The story behind the spacecraft name:


When "Planet of the Apes" was first released in 1968, the opening sequence featured one of the most beautifully-designed spacecraft ever seen in a motion picture. Its simple, yet dramatic lines captured the imagination of many people, including myself. Several years later, in high school, I met a fellow afficiando of this vehicle, Phil Broad. He and I spent hours working on various drawings in an attempt to capture the design of the ship from our memories. Finally, we found not only photos, but Phil was able to obtain a set of blueprints from the studio.


I turned my limited artistic skills to making a set of my own blueprints, part of a set which also included the Proteus from "Fantastic Voyage," and later the Dark Star from the movie of the same name. As I learned in a mechanical drawing class in school, I needed to have a title block for the blueprint, and when it came time to do this for the ship from "Planet of the Apes" I realized there was never a name given in any of the three movies in which it appeared.


Considering the fact that at least two of these vehicles had unsuccessful missions (The Taylor and Brent missions from the first two movies), the idea formed that maybe the name should reflect this idea of reaching too high and falling to Earth. This line of thought led me quickly to the name Icarus from the Greek legend.


As a science fiction fan I was a customer of a company called Star Tech. I became friends with the man who ran Star Tech, and it turned out that through a barter program between the two of us, he ended up selling copies of my science fiction vehicle blueprints. It wasn't until many years later that I found a model of the Apes ship from, I believe it was, Lunar Models. When I saw the name Icarus on the box art, my immediate reaction was that somehow they had gone down the same road I had, and by pure happenstance had come up with an identical name to the one I used to christen the ship all those years ago. When I talked with Phil about this, he explained that, no, this was my name, which had now entered the lexicon because of those blueprints from Star Tech.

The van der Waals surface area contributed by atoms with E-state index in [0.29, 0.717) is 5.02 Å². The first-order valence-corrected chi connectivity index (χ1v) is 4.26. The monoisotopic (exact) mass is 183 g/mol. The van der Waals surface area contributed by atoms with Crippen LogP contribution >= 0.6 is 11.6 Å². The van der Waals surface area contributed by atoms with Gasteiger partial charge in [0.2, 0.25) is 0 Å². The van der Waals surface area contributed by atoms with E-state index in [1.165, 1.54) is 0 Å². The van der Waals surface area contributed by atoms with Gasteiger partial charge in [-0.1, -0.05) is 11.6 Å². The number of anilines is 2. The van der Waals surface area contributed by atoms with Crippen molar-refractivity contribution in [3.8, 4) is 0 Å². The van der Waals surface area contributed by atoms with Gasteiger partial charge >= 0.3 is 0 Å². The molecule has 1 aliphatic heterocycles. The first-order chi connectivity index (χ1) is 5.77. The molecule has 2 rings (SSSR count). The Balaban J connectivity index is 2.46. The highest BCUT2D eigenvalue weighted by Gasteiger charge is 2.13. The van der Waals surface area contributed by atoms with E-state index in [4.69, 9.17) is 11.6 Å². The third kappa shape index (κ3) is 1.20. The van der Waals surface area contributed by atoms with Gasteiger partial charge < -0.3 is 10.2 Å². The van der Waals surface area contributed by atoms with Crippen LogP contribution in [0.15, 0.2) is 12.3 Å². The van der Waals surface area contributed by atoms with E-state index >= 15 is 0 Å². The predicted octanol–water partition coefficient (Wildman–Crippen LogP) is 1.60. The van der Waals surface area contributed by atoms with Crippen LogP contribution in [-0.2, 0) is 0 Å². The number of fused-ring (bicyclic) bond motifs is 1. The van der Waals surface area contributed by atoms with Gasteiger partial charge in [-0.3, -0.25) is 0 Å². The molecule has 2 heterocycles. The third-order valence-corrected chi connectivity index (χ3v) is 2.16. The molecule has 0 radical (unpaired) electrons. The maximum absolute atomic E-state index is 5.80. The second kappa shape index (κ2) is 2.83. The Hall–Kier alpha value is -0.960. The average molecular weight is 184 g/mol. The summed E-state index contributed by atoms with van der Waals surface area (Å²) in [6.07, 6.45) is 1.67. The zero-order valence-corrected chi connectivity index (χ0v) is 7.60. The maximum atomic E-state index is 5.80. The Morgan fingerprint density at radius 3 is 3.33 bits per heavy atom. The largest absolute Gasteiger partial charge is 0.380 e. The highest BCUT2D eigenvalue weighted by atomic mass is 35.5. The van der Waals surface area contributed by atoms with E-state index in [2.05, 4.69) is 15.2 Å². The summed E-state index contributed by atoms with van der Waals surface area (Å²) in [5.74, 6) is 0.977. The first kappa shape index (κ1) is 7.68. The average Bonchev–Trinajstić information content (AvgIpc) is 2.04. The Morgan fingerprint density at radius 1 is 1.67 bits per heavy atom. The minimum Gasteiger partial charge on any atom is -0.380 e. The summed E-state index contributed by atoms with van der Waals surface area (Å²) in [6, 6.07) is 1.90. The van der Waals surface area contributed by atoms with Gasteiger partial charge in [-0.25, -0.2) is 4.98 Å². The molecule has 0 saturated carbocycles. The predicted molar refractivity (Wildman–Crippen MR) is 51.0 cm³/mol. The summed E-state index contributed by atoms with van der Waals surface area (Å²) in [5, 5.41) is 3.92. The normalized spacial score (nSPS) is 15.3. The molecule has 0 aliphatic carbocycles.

I am extremely honored to be included in even this tiny way with regard to the "Planet of the Apes" saga. And it was wonderful to have the name Icarus acknowledged briefly in the 2011 movie "Rise of the Planet of the Apes," which has now placed the name officially into the canon of the Apes universe.


On this page, I have included scans of the blueprints I created which bore the name of Icarus. Although still somewhat rough, these are the second set I created, replacing my original drawings from 1972 with these larger and more accurate pencil drawings in July 1975. My name shown in the title block of the drawings is also different than today, but that's a whole different story. The History page on this site gives more information about that if you have any interest.


For those excited about building an Icarus for yourself, I highly recommend an upcoming release from Fantastic Plastic. More information is available on their web site: Icarus (Full Spacecraft) in 1/72 scale.

This is the Icarus model I scratch-built many years ago sitting on my shelf next to the Dark Star. The model was constructed in 1/48th scale using a central steel rod to get the proper sharp point for the nose. The remainder of the Icarus is a framwork of plastic cross sections wrapped in an outer plastic skin which ends at the gold nose cone. The cone itself is built up with modeling putty and sanded to the correct shape to blend with the steel tip. The rod extends all the way through the spacecraft and is used to support the model on its base.